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Pictured above from l-r are Jason Edenfield, Toombs County Extension Agent, Savannah Tanner, Emanuel County Extension Agent, and Chris Tyson, Area Onion Agent. Here we are grading some “Vidora” onions earlier in the season, which looked great. The first few weeks of harvest we saw very few issues in growers’ fields and in our trial onions here at the VOVRC. Photo credit: Ross Greene, Candler/Evans County Extension Agent.

Hey onion folks,

I know many of you are trying to wrap up or are already finished with onion harvest. We are too here at VOVRC with onion trials.   I am thankful we’ve had great harvest weather this season.  It could have been a lot hotter and wetter than it was, and I think that has helped the quality of the crop tremendously. 

Overall, this was a great crop year. A much lower incidence of internal rot this year, as compared to last year. I did want to share some pictures and document some isolated issues we’ve noted on the tail end of the crop.  These are typical issues for us late season, and not cause for any widespread concern.  I am just letting you know what has been reported to me and what I’ve seen.  The incidence of the items below are isolated and not a widespread industry concern.

External Decay in Field

Here is a photo of some “white mold”, caused by the pathogen Sclerotium rolfsii, growing on the bottom of an onion still in the field. This is the same white mold that hurts peanuts. This is one of the issues that could cause onions to be culled on the grading line for external decay.

Some of the typical “External” onion problems can be found in some fields and grading sheds. This includes sour skin, sun damage, and even the white mold pictured above. By the way, this is the same white mold we see on peanuts and tomatoes. One important visual observation that we have noted in our plots is that there is less disease/decay in onions which were dug with a chain digger as compared to those which were just undercut with a blade.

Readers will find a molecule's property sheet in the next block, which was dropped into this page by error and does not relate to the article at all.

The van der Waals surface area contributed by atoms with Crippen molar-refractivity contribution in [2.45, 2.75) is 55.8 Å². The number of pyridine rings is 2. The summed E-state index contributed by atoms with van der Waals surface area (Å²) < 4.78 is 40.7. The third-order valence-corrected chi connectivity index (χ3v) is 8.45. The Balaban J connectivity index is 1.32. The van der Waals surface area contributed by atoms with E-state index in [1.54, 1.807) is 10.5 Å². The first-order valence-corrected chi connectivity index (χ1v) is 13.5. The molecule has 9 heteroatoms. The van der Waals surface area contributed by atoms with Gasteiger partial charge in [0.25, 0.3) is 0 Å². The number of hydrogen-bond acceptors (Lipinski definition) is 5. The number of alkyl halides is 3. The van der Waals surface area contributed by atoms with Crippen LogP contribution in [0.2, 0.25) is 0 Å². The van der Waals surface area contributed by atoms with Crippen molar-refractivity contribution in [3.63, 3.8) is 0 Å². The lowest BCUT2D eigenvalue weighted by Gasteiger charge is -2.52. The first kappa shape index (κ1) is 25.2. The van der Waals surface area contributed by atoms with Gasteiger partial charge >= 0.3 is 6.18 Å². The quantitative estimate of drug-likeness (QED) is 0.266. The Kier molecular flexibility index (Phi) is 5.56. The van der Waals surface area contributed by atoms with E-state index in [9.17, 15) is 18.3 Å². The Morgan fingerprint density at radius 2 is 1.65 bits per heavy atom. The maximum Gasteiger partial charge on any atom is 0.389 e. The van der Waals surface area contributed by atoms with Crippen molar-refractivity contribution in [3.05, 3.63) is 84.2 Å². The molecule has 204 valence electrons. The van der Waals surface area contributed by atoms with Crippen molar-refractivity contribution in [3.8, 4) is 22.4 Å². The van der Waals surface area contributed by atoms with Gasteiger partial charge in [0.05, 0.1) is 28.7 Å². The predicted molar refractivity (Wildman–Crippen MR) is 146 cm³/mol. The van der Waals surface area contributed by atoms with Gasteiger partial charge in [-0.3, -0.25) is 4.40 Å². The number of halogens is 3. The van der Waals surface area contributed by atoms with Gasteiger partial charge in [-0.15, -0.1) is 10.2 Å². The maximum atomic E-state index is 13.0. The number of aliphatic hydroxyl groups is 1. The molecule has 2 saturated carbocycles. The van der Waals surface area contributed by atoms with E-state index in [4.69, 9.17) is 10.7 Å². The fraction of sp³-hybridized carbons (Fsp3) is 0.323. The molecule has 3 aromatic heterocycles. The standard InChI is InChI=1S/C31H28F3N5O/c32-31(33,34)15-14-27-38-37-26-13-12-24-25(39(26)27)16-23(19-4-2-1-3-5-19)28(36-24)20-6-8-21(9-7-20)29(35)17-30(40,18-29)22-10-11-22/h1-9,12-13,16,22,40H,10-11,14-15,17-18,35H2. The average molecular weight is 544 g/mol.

This onion encountered some external decay in the field. It has been clipped and dried and this is what it looks like on the grading line. The decay started to eat away at the outer layer of onion skin and discolor it. In addition, some black mold can also be seen growing underneath the onion skin. Due to these issues, this onion will be culled. Photo credit: Savannah Tanner, Emanuel County Extension Agent.

Black Mold

Some Black Mold is starting to show up as well. Black mold is usually a later season problem, especially if we get temperatures into the 90’s during harvest. I wrote a previous post about black mold which can be viewed here: https://site.extension.uga.edu/vidaliaonion/2019/06/black-mold-in-vidalia-onions-quick-facts/

Here is some black mold we encountered in the grading shed this week at the VOVRC. Photo credit: Savannah Tanner, Emanuel County Extension Agent.

Center Rot and Internal Decay

Here is an onion we cut open on the grading line. The neck was dark and not dried down, so we cut it open to see if something was going on. Looks like either center rot or slippery skin, or both, has gotten into this bulb. Photo credit: Savannah Tanner, Emanuel County Extension Agent.

Some Center Rot and other internal decay pathogens have shown up late season. Many growers have noted that is only an issue in certain varieties. On the grading line, we often detect onions with internal rot by inspecting the neck. If the top of the neck is discolored (black or brown) where it was clipped, or the neck feels “slimy” or wet, this is often an indicator of something going on internally.

The top of the neck of this onion is black, and the neck feels like it did not dry down well. This is a sure sign of some internal decay in this bulb. Photo credit: Savannah Tanner, Emanuel County Extension Agent.
Another onion we cut on the grading line to reveal internal decay. Photo credit: Savannah Tanner, Emanuel County Extension Agent.